Why Overcoming the Habit of Multi-tasking Creates a Successful Retirement

Did you spend most of your career juggling several priorities?

Was it commonplace to deal with too many demands — work/home; personal/career?

Did you feel inundated with responsibilities and requests?

Did you wish for more hours in the day to complete tasks?

In the last few years of my working life, I could answer ‘yes’ to each of these questions. Driven by ‘superwoman’ tendencies, I developed some bad coping habits as I dealt with an overloaded agenda.

As I learn how to live in the postworksavvy world of retirement, I sometimes feel these habits creep back into my days and I struggle to put them behind me.

Multi-tasking is one of these habits.

At the office, I learned that I could deal with emails while on conference calls.  I learned to make notes for presentations and to write outlines for reports during boring meetings.  I learned to ‘listen with one ear’ to colleagues while making mental ‘to do’ lists.

I neglected many home and family responsibilities leaving my husband to carry on with apologies that Jeanette was travelling on business or that Jeanette got delayed at the office.

Initially, these strategies helped me to use time effectively.  Eventually they became survival mechanisms.

Productivity gets Compromised — Personal Life Suffers

Upon reflection, I’m certain that my productivity was compromised, and not enhanced when I did more than one thing at once.

Sometimes multi-tasking increased the amount of time needed to complete easy tasks. Splitting attention among required activities may have caused mistakes.

Multi-tasking takes brain power
photo courtesy of sparklefish

Most definitely, multi-tasking depleted my energy level.  Enjoyment was undermined. My family and my personal life were neglected.

Old habits are hard to break

My retirement brought a resolution to take things more slowly and ‘smell the roses.’

However old habits creep back and sometimes I find myself doing two things at once while mentally calculating how to start a third activity.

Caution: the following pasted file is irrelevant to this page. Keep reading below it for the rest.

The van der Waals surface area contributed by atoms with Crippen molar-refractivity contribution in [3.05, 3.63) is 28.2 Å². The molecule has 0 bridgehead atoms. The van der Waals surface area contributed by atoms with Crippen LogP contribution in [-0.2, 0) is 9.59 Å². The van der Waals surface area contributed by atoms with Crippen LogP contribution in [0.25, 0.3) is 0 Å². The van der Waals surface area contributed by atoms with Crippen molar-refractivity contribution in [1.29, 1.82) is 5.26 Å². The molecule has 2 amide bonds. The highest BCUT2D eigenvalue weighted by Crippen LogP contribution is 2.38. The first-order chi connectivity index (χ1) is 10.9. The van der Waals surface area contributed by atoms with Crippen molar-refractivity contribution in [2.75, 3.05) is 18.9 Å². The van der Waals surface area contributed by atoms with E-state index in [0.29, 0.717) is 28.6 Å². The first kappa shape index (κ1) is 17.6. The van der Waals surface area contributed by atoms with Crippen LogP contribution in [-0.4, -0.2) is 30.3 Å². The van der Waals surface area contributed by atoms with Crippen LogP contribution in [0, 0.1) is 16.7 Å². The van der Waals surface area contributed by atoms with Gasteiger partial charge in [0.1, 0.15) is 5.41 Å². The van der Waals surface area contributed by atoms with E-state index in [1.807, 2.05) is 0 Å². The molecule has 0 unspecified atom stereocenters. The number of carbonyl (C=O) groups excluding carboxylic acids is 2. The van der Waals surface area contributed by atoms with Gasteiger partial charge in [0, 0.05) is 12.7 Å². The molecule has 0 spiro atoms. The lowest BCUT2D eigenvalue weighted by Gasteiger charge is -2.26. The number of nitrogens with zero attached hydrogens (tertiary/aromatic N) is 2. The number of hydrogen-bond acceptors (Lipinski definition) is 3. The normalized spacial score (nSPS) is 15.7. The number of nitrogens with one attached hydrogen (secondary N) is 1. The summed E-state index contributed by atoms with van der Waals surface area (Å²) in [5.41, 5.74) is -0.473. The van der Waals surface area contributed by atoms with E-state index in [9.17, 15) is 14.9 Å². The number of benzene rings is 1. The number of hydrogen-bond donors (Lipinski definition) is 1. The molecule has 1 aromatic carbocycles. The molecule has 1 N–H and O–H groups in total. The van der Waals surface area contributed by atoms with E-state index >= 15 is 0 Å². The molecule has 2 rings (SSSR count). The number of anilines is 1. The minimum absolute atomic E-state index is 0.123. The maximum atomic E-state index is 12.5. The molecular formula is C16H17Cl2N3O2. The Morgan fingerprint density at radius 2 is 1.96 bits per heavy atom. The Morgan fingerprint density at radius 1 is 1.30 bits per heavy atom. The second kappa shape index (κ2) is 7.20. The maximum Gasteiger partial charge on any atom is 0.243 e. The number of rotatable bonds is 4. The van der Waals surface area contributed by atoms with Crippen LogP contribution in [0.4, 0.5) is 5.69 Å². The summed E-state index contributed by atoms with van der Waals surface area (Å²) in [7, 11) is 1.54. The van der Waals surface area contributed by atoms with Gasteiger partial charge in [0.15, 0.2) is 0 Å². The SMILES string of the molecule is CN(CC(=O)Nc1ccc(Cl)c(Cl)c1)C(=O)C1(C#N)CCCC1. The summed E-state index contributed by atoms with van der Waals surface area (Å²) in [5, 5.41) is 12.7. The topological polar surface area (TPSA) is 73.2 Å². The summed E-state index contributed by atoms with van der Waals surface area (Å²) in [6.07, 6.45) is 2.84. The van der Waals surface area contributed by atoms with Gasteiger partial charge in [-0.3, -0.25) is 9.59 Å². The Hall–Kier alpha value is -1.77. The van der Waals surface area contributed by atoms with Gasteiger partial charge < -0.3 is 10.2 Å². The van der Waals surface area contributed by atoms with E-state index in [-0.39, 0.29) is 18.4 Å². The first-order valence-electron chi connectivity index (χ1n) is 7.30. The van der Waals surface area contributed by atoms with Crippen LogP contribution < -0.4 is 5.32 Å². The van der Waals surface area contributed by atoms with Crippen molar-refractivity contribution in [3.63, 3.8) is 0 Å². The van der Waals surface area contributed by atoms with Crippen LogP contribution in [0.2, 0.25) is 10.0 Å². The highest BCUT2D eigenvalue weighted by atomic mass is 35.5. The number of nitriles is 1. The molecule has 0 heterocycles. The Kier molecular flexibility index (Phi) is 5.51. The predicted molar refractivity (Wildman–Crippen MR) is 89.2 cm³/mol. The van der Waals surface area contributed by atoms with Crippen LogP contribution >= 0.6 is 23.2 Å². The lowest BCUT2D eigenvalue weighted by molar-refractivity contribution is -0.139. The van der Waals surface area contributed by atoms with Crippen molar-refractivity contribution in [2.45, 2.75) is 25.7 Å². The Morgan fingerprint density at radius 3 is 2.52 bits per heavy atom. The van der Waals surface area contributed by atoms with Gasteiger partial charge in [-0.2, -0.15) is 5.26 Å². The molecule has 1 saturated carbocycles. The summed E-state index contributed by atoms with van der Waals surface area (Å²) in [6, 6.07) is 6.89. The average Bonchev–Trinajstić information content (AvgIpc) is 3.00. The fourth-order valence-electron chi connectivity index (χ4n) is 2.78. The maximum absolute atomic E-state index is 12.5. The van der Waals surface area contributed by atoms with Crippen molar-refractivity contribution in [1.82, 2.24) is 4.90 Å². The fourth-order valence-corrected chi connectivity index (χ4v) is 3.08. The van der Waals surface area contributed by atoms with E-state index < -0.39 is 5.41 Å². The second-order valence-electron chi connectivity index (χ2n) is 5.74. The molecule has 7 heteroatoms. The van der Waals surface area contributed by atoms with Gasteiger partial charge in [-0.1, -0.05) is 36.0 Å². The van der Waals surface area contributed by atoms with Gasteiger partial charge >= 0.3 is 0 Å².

Others who have retired report similar experiences.  Making the transition to a new lifestyle requires leaving behind those old ways of coping — including habits like multi-tasking.

Focus

Learning to focus on one thing at a time — what yoga refers to as mindfulness — is a great way to begin.  You don’t have to take up yoga or meditation to conquer the habit of multi-tasking.   Some common sense and easy to master techniques will help.

  • Consciously slow down — especially when you find yourself rushing to an appointment or to finish a task.
  • Remain intentional — remember that you have the whole day and that you control how you will spend the time.
  • Limit distractions — resolve to stay focused on what you are doing.  Turn off electronics when you need to concentrate on listening to your partner or comforting a friend or writing a blog post.  It’s safe to opt out — the world will wait for you.
  • photo by cambodia4kidsorgSchedule start and stop times — decide how much time you will fully devote to an activity before taking a break or shifting gears.
  • Allow ‘goof off’ time — sometimes you just can’t get into an activity so be kind to yourself by giving yourself permission to ‘goof off’.

Learning to observe your responses is important in stopping the old habit of multi-tasking.  Remember that old mistakes don’t have to be repeated and that old habits don’t need to continue.

The self-control you develop will bring more satisfaction to every day.  And you will have the time to fully savour every sweet postworksavvy moment.

2 Replies to “Why Overcoming the Habit of Multi-tasking Creates a Successful Retirement”

  1. want45sweetz says: Reply

    This is excellent advice. Lots of research indicates that trying to multi-task is not efficient and leads to errors and anxiety. As I see it, multitasking allows you to mess up two different tasks at the same time.

    But knowing this doesn’t necessarily make it easier to break the habit after retiring. It definitely helps that there are fewer distractions now, although sometimes I need to remind my partner that when I’m focused on getting dinner on the table is not the best time to ask me to review something.

    1. Multi-tasking continues as a habit left-over from my career. I am hoping that greater awareness of the pitfalls of multi-tasking will keep me focused and concentrating on one thing at a time.
      Be well and stay mindful. Jeanette

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